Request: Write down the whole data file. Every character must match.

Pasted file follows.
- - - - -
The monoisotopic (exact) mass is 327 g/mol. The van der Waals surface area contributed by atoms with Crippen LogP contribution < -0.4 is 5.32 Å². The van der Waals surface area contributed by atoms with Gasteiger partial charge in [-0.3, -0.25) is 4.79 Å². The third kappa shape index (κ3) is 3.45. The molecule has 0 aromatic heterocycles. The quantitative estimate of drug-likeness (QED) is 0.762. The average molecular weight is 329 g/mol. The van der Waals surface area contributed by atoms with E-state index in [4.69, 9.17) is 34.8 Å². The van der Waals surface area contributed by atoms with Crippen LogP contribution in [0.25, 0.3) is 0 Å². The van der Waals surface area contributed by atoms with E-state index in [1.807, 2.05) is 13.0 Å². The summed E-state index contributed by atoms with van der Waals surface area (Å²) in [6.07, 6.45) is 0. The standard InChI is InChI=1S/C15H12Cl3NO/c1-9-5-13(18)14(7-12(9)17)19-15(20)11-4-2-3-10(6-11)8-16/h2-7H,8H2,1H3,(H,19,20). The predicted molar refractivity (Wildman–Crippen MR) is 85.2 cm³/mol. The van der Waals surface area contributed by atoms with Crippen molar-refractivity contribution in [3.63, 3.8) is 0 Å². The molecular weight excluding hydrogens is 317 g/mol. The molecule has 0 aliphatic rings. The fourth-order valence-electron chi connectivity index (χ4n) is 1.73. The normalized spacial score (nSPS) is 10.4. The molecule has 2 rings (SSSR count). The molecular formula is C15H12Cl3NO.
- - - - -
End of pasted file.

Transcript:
The monoisotopic (exact) mass is 327 g/mol. The van der Waals surface area contributed by atoms with Crippen LogP contribution < -0.4 is 5.32 Å². The van der Waals surface area contributed by atoms with Gasteiger partial charge in [-0.3, -0.25) is 4.79 Å². The third kappa shape index (κ3) is 3.45. The molecule has 0 aromatic heterocycles. The quantitative estimate of drug-likeness (QED) is 0.762. The average molecular weight is 329 g/mol. The van der Waals surface area contributed by atoms with E-state index in [4.69, 9.17) is 34.8 Å². The van der Waals surface area contributed by atoms with Crippen LogP contribution in [0.25, 0.3) is 0 Å². The van der Waals surface area contributed by atoms with E-state index in [1.807, 2.05) is 13.0 Å². The summed E-state index contributed by atoms with van der Waals surface area (Å²) in [6.07, 6.45) is 0. The standard InChI is InChI=1S/C15H12Cl3NO/c1-9-5-13(18)14(7-12(9)17)19-15(20)11-4-2-3-10(6-11)8-16/h2-7H,8H2,1H3,(H,19,20). The predicted molar refractivity (Wildman–Crippen MR) is 85.2 cm³/mol. The van der Waals surface area contributed by atoms with Crippen molar-refractivity contribution in [3.63, 3.8) is 0 Å². The molecular weight excluding hydrogens is 317 g/mol. The molecule has 0 aliphatic rings. The fourth-order valence-electron chi connectivity index (χ4n) is 1.73. The normalized spacial score (nSPS) is 10.4. The molecule has 2 rings (SSSR count). The molecular formula is C15H12Cl3NO.